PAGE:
2. Beat egg, add sugar, and beat together. Add extract and milk.

3. Combine flour and baking powder and beat into wet ingredients. Beat in melted margarine

4. Bake at 350 degrees for 40-50 minutes. Cool completely in pan on rack.

- From chef Chris Koch with inspiration from the National Cookery Book

Per serving: 211 calories, 2 grams protein, 31 grams carbohydrates, 9 grams fat, 20 milligrams cholesterol, 102 milligrams sodium, trace dietary fiber.

Cucumber Salad

Makes 4 servings

2 cucumbers, sliced

1 large red onion

1/2 cup vinegar

1/2 cup water

1/2 tablespoon salt

1. Layer the cucumbers and onions in a bowl.

2. Mix equal parts of vinegar and water, enough to cover the onions and cucumbers. Pour over, sprinkle with salt, and chill for 15 to 30 minutes. Serve cold.

- From chef Chris Koch with inspiration from the National Cookery Book 

Per serving: 24 calories, 1 gram protein, 6 grams carbohydrates, trace fat, no cholesterol, 804 milligrams sodium, 1 gram dietary fiber.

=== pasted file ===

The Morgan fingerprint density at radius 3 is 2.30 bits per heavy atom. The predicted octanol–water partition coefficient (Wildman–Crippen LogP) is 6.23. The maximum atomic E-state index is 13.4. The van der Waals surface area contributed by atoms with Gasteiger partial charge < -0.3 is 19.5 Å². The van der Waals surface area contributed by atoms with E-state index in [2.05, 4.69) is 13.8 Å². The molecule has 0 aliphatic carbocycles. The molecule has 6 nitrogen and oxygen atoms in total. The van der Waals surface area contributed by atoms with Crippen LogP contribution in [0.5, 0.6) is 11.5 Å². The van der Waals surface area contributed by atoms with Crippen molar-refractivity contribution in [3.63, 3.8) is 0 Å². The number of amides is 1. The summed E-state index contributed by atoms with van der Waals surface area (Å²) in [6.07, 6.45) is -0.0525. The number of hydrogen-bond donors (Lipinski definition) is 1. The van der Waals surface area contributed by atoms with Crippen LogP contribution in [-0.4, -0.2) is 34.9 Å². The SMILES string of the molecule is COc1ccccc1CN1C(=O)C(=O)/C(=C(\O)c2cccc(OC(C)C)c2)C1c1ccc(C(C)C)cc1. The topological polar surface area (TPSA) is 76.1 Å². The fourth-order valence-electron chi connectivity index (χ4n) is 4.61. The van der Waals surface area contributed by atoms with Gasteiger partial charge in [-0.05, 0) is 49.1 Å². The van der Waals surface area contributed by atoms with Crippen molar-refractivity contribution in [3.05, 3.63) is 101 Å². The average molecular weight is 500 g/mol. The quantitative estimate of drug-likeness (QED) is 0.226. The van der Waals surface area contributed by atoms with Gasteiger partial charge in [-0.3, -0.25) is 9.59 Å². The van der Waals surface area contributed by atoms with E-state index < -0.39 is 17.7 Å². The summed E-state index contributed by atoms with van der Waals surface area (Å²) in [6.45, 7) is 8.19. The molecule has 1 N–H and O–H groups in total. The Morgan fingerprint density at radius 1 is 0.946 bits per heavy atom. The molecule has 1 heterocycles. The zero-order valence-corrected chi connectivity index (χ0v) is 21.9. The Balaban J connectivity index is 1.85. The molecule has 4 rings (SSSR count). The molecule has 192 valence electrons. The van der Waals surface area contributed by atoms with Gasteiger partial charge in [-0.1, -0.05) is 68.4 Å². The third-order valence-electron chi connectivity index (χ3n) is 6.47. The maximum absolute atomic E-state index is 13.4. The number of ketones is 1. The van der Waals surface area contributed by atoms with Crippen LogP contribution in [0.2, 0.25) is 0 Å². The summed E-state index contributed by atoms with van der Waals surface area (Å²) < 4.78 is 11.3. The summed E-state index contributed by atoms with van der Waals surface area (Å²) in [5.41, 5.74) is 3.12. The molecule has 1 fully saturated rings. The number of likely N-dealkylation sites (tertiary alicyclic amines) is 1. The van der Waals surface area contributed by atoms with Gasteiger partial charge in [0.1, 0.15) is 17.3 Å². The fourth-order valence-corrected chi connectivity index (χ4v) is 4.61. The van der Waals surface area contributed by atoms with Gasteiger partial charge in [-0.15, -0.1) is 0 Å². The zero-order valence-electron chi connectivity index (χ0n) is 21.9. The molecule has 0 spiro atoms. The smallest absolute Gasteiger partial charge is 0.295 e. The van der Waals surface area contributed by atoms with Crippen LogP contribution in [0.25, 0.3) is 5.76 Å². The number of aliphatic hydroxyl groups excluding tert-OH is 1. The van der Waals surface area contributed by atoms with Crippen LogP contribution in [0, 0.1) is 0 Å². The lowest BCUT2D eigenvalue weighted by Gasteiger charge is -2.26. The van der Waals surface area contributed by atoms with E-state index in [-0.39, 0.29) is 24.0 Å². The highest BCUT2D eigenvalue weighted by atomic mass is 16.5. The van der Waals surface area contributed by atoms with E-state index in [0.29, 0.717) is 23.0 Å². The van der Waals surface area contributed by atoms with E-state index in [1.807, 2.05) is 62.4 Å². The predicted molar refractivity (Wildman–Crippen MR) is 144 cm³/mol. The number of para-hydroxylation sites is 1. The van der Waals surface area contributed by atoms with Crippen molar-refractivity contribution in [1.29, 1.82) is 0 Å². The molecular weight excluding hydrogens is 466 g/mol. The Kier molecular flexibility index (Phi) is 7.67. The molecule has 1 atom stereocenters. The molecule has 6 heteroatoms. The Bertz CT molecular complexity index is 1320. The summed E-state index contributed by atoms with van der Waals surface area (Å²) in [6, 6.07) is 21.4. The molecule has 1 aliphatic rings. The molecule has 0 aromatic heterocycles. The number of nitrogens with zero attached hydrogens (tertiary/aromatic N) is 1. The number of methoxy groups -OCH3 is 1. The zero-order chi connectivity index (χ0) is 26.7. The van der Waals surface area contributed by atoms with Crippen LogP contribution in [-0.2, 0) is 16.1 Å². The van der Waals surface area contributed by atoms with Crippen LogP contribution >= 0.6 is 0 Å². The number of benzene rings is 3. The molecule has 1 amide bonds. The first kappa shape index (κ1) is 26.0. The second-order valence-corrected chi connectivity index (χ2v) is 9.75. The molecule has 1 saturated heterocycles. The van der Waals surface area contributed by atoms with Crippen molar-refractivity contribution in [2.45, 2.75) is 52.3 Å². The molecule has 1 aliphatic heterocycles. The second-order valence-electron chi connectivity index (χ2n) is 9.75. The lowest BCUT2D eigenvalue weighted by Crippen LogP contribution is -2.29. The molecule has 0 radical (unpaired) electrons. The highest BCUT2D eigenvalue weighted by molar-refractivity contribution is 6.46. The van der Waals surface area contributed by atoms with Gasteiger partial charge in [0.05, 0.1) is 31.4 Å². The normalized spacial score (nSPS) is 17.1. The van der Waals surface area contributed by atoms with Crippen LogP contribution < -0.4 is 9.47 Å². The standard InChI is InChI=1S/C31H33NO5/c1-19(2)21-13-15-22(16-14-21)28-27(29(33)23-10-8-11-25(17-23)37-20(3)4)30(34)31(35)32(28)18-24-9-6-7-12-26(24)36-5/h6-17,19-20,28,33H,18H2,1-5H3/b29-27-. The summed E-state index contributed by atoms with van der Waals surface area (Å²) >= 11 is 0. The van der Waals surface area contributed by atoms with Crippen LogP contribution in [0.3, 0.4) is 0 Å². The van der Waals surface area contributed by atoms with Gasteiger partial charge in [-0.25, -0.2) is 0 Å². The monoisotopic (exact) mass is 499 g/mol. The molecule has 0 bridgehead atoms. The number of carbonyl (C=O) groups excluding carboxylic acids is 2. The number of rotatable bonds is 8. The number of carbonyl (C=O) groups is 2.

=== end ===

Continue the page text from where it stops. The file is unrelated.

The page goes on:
Crab Soup

Makes 16 servings

3 carrots, peeled and chopped

1 large white potato, peeled and diced

1 yellow onion, peeled and diced

1 stalk celery, diced

1/2 pound green beans, cut into one-inch pieces

1 cup fresh corn kernels

1 cup lima beans

1/2 cup green peas

4 tablespoon Worcestershire sauce

2 tablespoons Old Bay seasoning

1 1/2 tablespoons dry mustard

1 pinch crushed red pepper

2 cups water

3 cans (14.5 ounces) whole peeled plum tomatoes

1 pound jumbo lump crabmeat

1. In a large soup pot, combine the carrots, potato, onion, celery, green beans, corn, lima beans, peas, and seasonings with water. Add the tomatoes, crushing them in the process, and add the juice from the can. Bring to a boil over medium-high heat and reduce to a simmer for 30 minutes.

2. Clean the crabmeat and be careful to remove any shell pieces. Preheat the broiler in the oven. Place the tray of crab under the broiler for just a minute. Turn the crab and repeat.

3. Add the crab to the soup and simmer for 45 minutes, stirring often. Season with salt and pepper.

- From chef Chris Koch with inspiration from the National Cookery Book 

Contact staff writer Dianna Marder at 215-854-4211 or Read her recent work at